Raw food at Quintessence
"All you need to do is to stop poisoning yourself" and eliminate "unnatural and processed foods."
"Raw" vegans eat only fruits, vegetables, grains and nuts - no soy, dairy or meat - and nothing is cooked over 118 degrees Fahrenheit, a temperature at which all the natural enzymes in food remain intact.
Hoyt wasn't always such a health nut. He grew up eating hamburgers in Michigan, and came to New York in 1985 to pursue a music career. He headed down the path of raw veganism after a colleague recommended the lifestyle to his then girlfriend Tolentin Chan, who suffered from chronic illness and yeast infections.
There were few raw vegan cookbooks or restaurant options back then, so Hoyt began researching vegan philosophy and eventually opened a restaurant.
Together, Hoyt and Chan converted his music studio on East 10th Street into Quintessence. Within a month, the lines were out the door.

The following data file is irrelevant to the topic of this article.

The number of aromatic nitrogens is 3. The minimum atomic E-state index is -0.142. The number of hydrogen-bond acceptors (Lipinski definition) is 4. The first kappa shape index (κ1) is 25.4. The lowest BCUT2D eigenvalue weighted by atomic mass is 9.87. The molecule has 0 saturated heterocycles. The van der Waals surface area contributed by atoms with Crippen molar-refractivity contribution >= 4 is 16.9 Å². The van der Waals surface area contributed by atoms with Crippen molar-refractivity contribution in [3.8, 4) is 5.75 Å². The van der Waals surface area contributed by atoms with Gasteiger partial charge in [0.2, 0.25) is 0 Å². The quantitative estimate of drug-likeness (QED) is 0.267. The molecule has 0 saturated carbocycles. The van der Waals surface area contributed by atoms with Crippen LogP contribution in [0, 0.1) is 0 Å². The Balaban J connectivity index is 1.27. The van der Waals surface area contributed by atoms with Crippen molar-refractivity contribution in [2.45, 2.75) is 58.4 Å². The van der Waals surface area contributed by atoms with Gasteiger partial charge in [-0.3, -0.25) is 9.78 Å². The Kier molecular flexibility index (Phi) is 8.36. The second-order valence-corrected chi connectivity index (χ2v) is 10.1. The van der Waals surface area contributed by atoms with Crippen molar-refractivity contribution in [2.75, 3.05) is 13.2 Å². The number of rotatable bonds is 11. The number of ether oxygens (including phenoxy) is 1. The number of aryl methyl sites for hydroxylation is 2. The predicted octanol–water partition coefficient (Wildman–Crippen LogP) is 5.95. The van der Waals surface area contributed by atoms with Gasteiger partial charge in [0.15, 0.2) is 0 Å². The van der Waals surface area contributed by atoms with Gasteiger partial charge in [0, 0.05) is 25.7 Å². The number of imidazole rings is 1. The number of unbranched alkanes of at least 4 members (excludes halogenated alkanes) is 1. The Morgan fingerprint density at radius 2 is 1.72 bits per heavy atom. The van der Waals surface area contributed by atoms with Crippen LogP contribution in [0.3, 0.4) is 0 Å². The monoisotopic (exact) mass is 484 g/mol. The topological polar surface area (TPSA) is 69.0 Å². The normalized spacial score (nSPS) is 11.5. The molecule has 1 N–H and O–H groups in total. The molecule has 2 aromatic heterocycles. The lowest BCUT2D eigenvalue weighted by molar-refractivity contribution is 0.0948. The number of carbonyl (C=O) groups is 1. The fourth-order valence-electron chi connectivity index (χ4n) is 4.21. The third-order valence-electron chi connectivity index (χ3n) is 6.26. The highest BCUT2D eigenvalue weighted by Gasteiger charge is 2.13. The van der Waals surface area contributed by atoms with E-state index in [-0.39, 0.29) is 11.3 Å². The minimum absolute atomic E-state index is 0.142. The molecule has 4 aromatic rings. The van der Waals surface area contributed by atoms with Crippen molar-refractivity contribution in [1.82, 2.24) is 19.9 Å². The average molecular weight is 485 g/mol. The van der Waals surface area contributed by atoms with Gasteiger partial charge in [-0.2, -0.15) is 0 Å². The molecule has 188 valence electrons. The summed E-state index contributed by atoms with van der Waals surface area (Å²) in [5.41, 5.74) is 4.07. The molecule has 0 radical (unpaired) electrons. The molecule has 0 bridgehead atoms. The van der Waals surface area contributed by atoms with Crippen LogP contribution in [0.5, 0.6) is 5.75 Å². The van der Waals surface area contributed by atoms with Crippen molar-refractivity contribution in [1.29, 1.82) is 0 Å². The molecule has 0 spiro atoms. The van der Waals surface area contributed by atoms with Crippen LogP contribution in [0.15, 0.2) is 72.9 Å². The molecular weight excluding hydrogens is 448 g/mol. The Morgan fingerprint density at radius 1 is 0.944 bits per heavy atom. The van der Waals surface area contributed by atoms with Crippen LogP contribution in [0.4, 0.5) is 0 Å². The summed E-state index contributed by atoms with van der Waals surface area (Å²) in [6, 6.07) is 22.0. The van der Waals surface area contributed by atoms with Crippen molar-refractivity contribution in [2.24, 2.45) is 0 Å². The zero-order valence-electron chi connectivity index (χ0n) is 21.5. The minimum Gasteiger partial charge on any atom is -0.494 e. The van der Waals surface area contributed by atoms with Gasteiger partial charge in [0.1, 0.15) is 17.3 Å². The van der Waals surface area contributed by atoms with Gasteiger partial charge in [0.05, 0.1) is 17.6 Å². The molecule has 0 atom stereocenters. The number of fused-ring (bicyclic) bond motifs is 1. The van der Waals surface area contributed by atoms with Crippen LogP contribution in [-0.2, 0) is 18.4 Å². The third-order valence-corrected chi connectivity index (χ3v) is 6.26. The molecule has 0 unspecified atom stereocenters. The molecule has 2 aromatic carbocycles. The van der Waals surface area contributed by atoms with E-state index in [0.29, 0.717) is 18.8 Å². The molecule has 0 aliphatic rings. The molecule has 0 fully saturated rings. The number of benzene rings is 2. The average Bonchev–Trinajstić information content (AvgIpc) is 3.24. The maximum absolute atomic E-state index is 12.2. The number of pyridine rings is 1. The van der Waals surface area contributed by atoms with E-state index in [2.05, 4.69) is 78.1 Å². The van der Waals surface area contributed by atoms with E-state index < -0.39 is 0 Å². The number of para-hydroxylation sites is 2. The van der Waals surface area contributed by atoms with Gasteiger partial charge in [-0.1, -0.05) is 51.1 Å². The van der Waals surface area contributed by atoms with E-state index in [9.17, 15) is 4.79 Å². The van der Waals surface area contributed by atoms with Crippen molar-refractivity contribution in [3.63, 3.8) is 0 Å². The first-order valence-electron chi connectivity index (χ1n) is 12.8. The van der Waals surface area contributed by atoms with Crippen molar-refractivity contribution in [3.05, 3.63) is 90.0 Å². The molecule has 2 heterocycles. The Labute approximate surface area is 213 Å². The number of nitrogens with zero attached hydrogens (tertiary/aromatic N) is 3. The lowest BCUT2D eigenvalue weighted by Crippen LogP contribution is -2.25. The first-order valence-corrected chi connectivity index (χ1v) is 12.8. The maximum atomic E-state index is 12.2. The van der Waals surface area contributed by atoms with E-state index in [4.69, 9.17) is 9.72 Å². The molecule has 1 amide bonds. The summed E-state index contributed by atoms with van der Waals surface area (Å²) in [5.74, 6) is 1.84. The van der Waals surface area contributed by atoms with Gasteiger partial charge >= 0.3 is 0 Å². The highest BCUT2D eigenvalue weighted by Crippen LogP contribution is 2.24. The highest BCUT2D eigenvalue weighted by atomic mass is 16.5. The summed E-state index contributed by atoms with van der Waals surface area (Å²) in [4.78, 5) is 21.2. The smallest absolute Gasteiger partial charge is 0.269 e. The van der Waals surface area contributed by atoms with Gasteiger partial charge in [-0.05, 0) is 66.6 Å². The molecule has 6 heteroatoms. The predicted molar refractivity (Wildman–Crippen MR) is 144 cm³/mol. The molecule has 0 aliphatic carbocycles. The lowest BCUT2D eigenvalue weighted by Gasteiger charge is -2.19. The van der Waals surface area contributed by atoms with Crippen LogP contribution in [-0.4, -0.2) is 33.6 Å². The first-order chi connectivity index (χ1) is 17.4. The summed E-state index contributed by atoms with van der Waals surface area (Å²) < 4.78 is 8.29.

"You don't have to be healthy to like my food," says Hoyt. "That was my trick to stay in business."
Unlike most New York raw vegan restaurants, Quintessence offers a diverse menu of Italian, Mexican, Indian and Japanese dishes that changes twice a year.
Hoyt and Chan eventually opened two branches on the Upper East Side, but both were closed after a highly publicized incident in 2004 in which Hoyt was arrested for masturbating on a subway.
But that didn't stop him; Hoyt continues to educate those who don't know the benefits of raw veganism. "It's sad that the medical services laugh it off," he said. "This can really save your life, the environment and the world."
-- by Lisa Kim
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